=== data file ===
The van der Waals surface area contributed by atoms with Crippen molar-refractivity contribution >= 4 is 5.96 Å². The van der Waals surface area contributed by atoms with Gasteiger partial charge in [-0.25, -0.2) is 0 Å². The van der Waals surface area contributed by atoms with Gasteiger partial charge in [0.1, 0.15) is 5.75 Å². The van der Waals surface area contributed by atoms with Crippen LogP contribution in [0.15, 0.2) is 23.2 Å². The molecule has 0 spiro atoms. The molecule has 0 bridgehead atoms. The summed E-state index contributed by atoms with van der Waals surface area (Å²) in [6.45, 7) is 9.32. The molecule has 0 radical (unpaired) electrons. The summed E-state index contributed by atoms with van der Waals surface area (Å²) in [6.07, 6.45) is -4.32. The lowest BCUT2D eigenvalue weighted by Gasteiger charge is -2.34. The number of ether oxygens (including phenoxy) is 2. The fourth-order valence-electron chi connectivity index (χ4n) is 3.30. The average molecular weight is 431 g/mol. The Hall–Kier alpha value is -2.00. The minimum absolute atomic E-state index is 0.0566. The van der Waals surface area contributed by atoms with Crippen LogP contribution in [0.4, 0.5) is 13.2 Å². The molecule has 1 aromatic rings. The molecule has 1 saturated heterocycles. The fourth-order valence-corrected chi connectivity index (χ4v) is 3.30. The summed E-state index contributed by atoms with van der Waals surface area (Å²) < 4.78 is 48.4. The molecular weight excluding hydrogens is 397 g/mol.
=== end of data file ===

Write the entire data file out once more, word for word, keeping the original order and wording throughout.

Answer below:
The van der Waals surface area contributed by atoms with Crippen molar-refractivity contribution >= 4 is 5.96 Å². The van der Waals surface area contributed by atoms with Gasteiger partial charge in [-0.25, -0.2) is 0 Å². The van der Waals surface area contributed by atoms with Gasteiger partial charge in [0.1, 0.15) is 5.75 Å². The van der Waals surface area contributed by atoms with Crippen LogP contribution in [0.15, 0.2) is 23.2 Å². The molecule has 0 spiro atoms. The molecule has 0 bridgehead atoms. The summed E-state index contributed by atoms with van der Waals surface area (Å²) in [6.45, 7) is 9.32. The molecule has 0 radical (unpaired) electrons. The summed E-state index contributed by atoms with van der Waals surface area (Å²) in [6.07, 6.45) is -4.32. The lowest BCUT2D eigenvalue weighted by Gasteiger charge is -2.34. The number of ether oxygens (including phenoxy) is 2. The fourth-order valence-electron chi connectivity index (χ4n) is 3.30. The average molecular weight is 431 g/mol. The Hall–Kier alpha value is -2.00. The minimum absolute atomic E-state index is 0.0566. The van der Waals surface area contributed by atoms with Crippen LogP contribution in [0.4, 0.5) is 13.2 Å². The molecule has 1 aromatic rings. The molecule has 1 saturated heterocycles. The fourth-order valence-corrected chi connectivity index (χ4v) is 3.30. The summed E-state index contributed by atoms with van der Waals surface area (Å²) < 4.78 is 48.4. The molecular weight excluding hydrogens is 397 g/mol.